My friend and I even googled finishing schools once.  We are that desperate.  When you've spent all your formative teen years reading Agatha Christie novels about charming heroines with perfect hair and deep red nails, you can't be indifferent to your own state.
But, back to the blog again.  
THIS is why her blog is going to be awesome - besides the fact that she's funny, a good writer, and can actually think about, you know, like, deep stuff - she's going to blog about going through this heaven-sent paperback.  How cool is that?
We plan to study the book this semester, so that when we transfer to our four year schools we will be staggeringly sophisticated.  We're going to stand straight and tall, actually tell people when they look great or we're glad to see them, smile, not text when with company, make eye contact, say "How do you do?", wear perfume, do our nails, learn ten French phrases to interject into conversation*, get out of cars gracefully, and be, officially, the most classy, chic, poised, charming, ladylike girls you could ever hope to meet.  Just you wait and see. 
I wish I had the stamina to write poetically about all this, but I'm too tired.  It'll just have to be me. So there.

(*This idea, however, came from An Education, which we saw together and both declared one of the best movies we've ever seen.  Brace yourself: If I'm reading the signs correctly, I believe a whole post about it is coming soon.)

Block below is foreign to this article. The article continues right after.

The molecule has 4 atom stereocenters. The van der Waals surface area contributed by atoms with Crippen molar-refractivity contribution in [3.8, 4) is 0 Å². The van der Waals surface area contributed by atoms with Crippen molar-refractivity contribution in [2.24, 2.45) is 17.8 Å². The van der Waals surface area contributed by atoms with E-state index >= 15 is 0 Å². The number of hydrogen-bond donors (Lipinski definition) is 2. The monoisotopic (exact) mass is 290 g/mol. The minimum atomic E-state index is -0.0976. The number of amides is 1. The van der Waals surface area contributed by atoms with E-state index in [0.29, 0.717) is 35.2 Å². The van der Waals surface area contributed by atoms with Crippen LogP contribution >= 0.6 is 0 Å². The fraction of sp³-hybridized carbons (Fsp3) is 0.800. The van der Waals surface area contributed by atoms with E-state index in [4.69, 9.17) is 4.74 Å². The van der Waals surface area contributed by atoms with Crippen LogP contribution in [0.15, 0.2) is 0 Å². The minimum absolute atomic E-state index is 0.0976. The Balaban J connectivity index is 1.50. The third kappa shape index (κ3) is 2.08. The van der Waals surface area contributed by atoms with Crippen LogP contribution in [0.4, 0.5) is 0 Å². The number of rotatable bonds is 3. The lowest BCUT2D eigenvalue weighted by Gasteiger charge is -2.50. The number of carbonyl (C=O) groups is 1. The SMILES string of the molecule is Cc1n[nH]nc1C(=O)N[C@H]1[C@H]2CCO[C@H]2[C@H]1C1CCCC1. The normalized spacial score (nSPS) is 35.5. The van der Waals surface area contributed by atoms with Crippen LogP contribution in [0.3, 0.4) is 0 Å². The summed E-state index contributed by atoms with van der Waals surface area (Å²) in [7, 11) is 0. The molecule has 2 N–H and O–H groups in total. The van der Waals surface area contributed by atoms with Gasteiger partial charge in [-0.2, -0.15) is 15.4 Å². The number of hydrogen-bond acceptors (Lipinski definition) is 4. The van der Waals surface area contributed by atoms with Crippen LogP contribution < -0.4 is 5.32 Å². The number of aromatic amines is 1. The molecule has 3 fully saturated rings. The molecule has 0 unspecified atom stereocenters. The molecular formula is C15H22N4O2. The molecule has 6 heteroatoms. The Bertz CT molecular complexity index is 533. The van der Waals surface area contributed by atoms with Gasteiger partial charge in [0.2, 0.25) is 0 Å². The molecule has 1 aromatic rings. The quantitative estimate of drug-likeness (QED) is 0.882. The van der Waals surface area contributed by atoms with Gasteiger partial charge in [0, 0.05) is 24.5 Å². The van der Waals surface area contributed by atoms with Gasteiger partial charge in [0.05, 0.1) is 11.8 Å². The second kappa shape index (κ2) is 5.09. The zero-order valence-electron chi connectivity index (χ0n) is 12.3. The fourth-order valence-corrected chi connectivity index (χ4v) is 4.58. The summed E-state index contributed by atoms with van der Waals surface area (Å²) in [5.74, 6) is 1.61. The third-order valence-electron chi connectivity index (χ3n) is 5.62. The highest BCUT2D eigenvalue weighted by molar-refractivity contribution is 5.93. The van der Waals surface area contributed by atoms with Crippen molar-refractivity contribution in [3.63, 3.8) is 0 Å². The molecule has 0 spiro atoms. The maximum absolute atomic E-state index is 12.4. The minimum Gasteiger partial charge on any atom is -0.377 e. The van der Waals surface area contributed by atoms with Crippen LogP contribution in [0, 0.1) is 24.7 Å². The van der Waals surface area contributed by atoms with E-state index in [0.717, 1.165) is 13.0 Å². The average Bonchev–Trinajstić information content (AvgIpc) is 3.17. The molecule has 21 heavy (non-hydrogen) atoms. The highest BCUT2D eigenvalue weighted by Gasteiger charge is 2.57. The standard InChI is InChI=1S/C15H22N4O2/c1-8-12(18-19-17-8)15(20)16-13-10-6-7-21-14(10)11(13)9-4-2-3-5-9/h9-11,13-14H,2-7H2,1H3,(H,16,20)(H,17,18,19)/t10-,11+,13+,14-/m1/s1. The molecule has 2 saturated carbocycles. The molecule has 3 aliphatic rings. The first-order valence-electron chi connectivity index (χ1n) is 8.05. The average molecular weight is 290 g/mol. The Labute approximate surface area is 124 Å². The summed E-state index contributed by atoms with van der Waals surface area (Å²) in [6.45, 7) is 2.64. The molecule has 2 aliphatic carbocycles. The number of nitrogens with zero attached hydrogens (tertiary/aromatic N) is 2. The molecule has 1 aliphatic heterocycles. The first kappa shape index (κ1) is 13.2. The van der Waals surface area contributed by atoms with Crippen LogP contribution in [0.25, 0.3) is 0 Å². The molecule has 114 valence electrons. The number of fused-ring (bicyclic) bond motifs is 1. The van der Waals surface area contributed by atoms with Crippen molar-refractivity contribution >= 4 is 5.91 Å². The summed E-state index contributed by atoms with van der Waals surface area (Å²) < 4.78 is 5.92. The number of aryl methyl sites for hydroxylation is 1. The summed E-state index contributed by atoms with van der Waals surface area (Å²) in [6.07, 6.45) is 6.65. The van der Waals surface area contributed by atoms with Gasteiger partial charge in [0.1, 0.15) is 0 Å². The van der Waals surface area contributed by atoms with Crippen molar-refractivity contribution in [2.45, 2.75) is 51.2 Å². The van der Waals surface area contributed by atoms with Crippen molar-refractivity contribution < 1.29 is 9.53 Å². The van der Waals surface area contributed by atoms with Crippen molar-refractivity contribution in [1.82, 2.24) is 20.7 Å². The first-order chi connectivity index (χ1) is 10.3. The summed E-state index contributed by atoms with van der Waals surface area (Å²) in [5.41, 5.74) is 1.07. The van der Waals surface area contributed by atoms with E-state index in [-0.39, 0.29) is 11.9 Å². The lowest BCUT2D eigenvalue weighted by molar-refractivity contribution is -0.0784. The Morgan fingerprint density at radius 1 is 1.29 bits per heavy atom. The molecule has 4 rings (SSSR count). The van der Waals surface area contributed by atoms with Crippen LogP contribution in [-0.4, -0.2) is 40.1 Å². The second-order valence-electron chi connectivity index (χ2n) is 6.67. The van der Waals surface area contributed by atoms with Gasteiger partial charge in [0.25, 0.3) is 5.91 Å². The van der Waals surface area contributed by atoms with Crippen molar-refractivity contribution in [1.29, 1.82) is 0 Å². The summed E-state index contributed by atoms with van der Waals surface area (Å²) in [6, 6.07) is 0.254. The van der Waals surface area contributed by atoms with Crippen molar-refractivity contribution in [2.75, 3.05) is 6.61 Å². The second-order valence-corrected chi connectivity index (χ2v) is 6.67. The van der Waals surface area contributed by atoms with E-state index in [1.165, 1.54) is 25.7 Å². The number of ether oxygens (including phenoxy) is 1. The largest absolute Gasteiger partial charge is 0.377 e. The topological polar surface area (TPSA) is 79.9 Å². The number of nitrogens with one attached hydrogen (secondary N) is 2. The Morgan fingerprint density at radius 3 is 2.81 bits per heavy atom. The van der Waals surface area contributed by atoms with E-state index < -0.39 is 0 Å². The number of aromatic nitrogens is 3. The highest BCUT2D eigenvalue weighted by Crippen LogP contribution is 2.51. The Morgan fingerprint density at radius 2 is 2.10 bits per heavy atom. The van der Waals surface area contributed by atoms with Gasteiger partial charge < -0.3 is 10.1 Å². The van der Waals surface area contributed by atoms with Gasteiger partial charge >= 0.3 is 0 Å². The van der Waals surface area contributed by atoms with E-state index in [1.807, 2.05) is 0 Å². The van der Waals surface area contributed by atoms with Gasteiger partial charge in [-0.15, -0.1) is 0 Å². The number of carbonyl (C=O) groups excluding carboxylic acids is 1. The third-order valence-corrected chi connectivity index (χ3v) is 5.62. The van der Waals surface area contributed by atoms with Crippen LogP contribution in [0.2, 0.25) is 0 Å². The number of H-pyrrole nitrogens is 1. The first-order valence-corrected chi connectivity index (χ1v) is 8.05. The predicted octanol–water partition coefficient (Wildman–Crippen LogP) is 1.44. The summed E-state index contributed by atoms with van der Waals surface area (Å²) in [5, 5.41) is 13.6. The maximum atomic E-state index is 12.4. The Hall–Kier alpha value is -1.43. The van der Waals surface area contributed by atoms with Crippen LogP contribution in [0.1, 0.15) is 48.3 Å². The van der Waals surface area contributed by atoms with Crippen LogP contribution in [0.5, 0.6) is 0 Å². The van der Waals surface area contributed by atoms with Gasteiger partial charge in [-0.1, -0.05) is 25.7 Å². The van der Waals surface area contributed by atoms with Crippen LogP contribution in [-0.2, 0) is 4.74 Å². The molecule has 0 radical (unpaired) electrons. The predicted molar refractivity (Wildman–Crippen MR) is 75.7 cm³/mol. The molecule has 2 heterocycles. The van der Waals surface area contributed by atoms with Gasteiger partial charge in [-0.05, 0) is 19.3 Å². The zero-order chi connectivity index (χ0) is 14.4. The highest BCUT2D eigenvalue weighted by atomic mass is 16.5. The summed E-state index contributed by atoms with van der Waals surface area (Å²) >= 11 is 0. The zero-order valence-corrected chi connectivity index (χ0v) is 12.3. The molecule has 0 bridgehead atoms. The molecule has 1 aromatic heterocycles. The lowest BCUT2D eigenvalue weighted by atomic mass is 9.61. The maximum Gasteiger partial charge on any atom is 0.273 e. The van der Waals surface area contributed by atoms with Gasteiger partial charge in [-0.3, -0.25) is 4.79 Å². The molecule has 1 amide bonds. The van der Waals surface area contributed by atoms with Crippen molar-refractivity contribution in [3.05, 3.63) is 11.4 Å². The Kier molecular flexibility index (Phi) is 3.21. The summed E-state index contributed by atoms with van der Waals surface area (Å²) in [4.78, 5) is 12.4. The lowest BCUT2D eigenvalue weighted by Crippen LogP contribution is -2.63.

9 Feb
Oh no.  Oh dear.  I've just seen the friend's blog and it's even worse than I thought it would be.  She's all, like, spiritual! And deep! And she's going to talk about poetry!  And her title is in French! What will I DOOOOOO?  Now that she's told me her blog address, I have to tell her mine!  We made a pact.  Rats.

Sample of actual thought after typing the last two sentences, and more compelling evidence that my mental state might not be quite what it should:
"Oh, well.  She'll just not want to be your friend anymore, Kelsey.  You'll have to live with it."
"Kelsey! Where has this resignation come from?!"  
"Kelsey, you just spent three hours in British Lit discussing Sir Gawain and the Green Knight. Put two and two together here." 
"I hated that book! And class discussion is agony! Tinky Winky of Teletubbies could give more insight, is more cerebral than some of my beloved classmates."
"Now, Kelsey, getting angry never solves your problems.  And you know the Teletubbies comment is unkind and untrue. You're even making friends in class."
"It's basically true!"
"This discussion is pointless.  I'm not going to argue with you anymore. I'm going to bed."
"well... fine! Go then!"
"Fine!  I will!"
long pause.
"But you, Miss Negative Meanie, are the one who writes mean, shallow things. Emily would still be my friend if YOU weren't here. Jerk. Goodnight."

04 February, 2010

Random is an overused word

I wrote this last night at about 3 in the morning.  Translation: so who knows if it makes any sense.

It is obscenely late, but I've got some blathering to do.
The reason I'm up this late is not because I drank a whole cup of Big Train Chai - a singularly delightful beverage containing 8,000 calories a cup and about a zillion hours of eye-twitching, caffeinated energy -  but because there are ten million great blogs out there which I must review.  If they are worth a read, they are also usually worth a comment too, and sometimes - this is rare but still possible - worth following as well.  Understandably, this reviewing process takes time. So it's all these other blogs' faults that I can't get to sleep at a reasonable hour.  I'd go to bed if I could. Truly.  But I'm resigned to my fate.

Recently, I have spent many a happy hour scrolling through baby name websites, recalling the names of favorite book characters and sitting on a log, bashing my fist against my forehead while shouting, "think, think, think!"
Why, you might reasonably ask?
Answer! Daily Double!